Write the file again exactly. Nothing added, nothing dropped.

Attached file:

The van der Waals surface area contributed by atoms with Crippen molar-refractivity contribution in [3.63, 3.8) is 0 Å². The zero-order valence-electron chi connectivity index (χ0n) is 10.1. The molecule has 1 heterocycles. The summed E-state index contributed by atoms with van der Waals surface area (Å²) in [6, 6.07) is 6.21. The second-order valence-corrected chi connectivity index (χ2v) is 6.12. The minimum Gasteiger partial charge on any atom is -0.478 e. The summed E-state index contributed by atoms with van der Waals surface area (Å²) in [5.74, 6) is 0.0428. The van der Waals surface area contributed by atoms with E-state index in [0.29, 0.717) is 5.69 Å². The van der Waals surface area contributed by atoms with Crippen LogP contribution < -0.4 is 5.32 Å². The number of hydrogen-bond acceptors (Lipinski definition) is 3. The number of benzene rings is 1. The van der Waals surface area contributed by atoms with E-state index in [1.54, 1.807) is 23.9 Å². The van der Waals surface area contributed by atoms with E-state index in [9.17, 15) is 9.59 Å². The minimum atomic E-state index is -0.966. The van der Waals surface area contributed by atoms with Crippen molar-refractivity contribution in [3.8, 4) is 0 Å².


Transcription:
The van der Waals surface area contributed by atoms with Crippen molar-refractivity contribution in [3.63, 3.8) is 0 Å². The zero-order valence-electron chi connectivity index (χ0n) is 10.1. The molecule has 1 heterocycles. The summed E-state index contributed by atoms with van der Waals surface area (Å²) in [6, 6.07) is 6.21. The second-order valence-corrected chi connectivity index (χ2v) is 6.12. The minimum Gasteiger partial charge on any atom is -0.478 e. The summed E-state index contributed by atoms with van der Waals surface area (Å²) in [5.74, 6) is 0.0428. The van der Waals surface area contributed by atoms with E-state index in [0.29, 0.717) is 5.69 Å². The van der Waals surface area contributed by atoms with Crippen LogP contribution < -0.4 is 5.32 Å². The number of hydrogen-bond acceptors (Lipinski definition) is 3. The number of benzene rings is 1. The van der Waals surface area contributed by atoms with E-state index in [1.54, 1.807) is 23.9 Å². The van der Waals surface area contributed by atoms with E-state index in [9.17, 15) is 9.59 Å². The minimum atomic E-state index is -0.966. The van der Waals surface area contributed by atoms with Crippen molar-refractivity contribution in [3.8, 4) is 0 Å².